DealNews may be compensated by companies mentioned in this article. Please note that, although prices sometimes fluctuate or expire unexpectedly, all products and deals mentioned in this feature were available at the lowest total price we could find at the time of publication (unless otherwise specified).


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You forgot the GAP fiasco. Probably only rivaled by the New COKE.
The Oracle (DealNews)
@weiliwang - Thanks! Maybe I'll remember... haha
@TheOracle - Rakuten is a Japanese name. The closest English pronunciation would be "Rah-Koo-Ten".
Jeffrey Contray (DealNews)
To make things worse, still operates as a marketplace vendor at Rakuten Shopping. So " at Rakuten Shopping (formerly offers ..."

And @dealguy, before there was the even worse "The O" rebranding. However, "The O" may have worked much better for its sponsorship of the Oakland Coliseum -- I'd rather see a game at "The O" than at " Coliseum."
The Oracle (DealNews)
I still don't know how you are supposed to pronounce "Rakuten" haha I'll just call it "that site that used to be"
Dan de Grandpre (DealNews)
I've got to agree with @pmurray63. It's been about a year and a half, and I'd bet that Rakuten is still a big zero for brand awareness in the United States compared to in its heyday.

Although for different reasons,'s attempt to make "" into a brand doesn't seem to be working.
How about Rakuten purchasing and throwing away the shorter, simpler, established name? Talk about a facepalm.
So I've learned that 2009 was a REALLY BAD year for re branding AND that the London Olympic logo actually says 2012 - i swear this is the first time I realized that they were supposed to be numbers, although I now can't get the Lisa Simpson image out of my head.
Every one has an opinion but I still think SyFy changed it's name for a very simple reason and they list it in its FAQ:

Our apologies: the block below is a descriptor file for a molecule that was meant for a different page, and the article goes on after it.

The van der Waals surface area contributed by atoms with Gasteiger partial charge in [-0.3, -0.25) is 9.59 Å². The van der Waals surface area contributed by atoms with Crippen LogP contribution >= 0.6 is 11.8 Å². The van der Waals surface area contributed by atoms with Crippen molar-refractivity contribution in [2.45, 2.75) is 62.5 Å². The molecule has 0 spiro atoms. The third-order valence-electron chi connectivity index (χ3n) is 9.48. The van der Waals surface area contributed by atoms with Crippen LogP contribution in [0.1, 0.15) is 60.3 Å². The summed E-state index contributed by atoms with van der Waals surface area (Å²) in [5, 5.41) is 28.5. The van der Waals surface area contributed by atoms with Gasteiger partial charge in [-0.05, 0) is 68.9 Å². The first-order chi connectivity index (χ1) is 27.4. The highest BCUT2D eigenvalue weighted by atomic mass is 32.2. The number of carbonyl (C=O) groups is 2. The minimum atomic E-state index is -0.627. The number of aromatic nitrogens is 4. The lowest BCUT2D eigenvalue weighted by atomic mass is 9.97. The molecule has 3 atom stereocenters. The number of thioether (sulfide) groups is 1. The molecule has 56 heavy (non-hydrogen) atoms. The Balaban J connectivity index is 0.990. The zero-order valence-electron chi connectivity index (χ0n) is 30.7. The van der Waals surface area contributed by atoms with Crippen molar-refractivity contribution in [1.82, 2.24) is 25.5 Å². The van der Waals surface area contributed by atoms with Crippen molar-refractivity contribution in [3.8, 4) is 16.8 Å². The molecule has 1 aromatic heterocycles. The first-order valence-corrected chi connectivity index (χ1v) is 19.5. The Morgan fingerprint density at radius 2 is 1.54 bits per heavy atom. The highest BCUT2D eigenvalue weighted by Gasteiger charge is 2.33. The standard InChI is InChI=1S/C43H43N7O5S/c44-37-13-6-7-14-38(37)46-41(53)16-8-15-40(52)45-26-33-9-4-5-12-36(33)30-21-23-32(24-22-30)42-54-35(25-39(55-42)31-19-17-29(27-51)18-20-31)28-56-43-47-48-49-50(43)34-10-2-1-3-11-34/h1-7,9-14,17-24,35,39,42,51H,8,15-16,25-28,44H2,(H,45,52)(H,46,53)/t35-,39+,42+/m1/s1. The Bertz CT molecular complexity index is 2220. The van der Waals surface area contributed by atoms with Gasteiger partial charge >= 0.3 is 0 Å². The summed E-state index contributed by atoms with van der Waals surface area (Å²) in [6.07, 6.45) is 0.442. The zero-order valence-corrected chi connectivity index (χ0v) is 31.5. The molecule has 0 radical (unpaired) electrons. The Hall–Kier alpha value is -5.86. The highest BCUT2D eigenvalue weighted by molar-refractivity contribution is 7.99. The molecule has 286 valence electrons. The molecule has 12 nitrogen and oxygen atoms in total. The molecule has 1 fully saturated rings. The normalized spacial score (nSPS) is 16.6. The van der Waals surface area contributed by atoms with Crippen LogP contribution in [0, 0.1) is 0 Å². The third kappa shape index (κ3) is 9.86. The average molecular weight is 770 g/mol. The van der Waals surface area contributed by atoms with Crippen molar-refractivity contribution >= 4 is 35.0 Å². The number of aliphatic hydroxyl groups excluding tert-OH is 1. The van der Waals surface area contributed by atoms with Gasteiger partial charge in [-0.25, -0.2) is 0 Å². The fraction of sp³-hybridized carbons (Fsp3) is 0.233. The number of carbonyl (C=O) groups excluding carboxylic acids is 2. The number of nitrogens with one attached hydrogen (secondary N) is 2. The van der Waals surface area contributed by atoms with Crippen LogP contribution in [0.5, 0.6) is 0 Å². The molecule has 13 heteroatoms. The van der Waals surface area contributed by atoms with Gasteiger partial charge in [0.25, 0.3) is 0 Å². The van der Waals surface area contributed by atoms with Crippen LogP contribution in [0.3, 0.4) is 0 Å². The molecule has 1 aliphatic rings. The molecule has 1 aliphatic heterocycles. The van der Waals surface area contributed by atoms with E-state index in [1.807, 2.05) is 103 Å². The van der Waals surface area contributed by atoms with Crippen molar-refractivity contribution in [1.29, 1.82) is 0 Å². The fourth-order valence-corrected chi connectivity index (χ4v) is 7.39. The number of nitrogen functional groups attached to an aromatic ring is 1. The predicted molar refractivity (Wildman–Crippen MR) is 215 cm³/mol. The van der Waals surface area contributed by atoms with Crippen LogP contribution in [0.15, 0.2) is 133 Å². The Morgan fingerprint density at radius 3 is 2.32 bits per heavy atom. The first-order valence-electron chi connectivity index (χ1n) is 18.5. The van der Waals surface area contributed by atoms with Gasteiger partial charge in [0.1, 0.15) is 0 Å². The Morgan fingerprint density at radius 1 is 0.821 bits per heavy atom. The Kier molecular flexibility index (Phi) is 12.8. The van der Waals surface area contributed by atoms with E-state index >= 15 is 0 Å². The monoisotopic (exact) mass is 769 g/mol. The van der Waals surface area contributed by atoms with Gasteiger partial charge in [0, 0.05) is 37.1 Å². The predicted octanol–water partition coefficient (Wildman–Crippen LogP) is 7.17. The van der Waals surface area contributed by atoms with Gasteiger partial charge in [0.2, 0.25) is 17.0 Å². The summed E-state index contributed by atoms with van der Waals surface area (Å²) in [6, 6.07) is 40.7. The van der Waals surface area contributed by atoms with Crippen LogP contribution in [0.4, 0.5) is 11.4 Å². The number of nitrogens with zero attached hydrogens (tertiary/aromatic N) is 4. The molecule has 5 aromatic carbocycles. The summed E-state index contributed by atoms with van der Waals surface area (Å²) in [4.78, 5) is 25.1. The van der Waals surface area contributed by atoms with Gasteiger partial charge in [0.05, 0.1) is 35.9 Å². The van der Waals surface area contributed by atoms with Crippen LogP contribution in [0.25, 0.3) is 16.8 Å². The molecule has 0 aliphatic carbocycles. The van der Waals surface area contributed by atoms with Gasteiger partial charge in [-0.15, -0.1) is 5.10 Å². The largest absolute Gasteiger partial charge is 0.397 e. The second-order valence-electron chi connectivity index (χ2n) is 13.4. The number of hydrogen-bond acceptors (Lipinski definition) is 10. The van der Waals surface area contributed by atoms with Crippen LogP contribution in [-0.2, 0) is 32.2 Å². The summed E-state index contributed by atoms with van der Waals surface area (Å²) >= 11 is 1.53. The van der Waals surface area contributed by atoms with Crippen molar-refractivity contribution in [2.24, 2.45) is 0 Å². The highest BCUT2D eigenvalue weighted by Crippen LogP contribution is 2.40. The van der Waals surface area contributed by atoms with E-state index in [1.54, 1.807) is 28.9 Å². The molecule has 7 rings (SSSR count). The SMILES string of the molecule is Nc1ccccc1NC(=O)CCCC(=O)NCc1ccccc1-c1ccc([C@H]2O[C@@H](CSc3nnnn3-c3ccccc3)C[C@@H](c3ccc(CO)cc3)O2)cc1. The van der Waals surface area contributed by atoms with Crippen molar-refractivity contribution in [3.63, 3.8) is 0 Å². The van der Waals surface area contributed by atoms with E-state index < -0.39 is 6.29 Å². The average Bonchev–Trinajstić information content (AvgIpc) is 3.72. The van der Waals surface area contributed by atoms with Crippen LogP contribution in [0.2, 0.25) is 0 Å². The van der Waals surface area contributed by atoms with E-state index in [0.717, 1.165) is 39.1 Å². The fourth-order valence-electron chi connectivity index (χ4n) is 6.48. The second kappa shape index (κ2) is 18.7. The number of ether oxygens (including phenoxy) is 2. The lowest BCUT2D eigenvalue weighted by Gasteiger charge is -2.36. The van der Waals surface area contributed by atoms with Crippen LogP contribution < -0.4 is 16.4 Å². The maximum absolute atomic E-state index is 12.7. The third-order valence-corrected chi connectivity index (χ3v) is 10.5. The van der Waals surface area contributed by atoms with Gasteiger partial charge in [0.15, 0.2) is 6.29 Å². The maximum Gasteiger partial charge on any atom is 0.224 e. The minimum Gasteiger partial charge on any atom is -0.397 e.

"Although we love the name Sci Fi, because it's a generic term, we can never own it. " Saying that the diference was one letter for texting just seems like wanton clickbait.

New Coke, on the other hand, was a brilliant conspiracy. Keep in mind that after the New Coke "fiasco":
1) Way more publicity in the pre-internet era about the Coca Cola brand that continues anytime someone talks about a disfunctional brand and the "New Coke Fiasco"
2) Total share by Coca Cola was up shortly after and continuing for many years afterwards. Might even continue until today.
3) Coca Cola was able to transition to High Fructose for the base syrup. A huge money savings that has created the Mexi-coke craze in the US over the past few years.
dealnews-bglaser (DealNews)
@Greg the Gruesome Shoot, that's what I get for not using an ordered list. Thanks for pointing that out.

And you make good points about what constitutes "rebranding," but I think Coke and the Olympics logo both still apply. They were both efforts to revitalize an old institution through marketing, even if New Coke also changed the actual product.
Greg the Gruesome

>Here are eight examples...

There are only seven.
Greg the Gruesome
That logo for the 2012 Olympics wasn't a REbranding if it was the original logo. An even bigger error in this piece is categorizing "new Coke" as a rebranding of Coke. They changed the actual product! And as I recall, they didn't change the brand at all; "new Coke" was just a popular, unofficial term.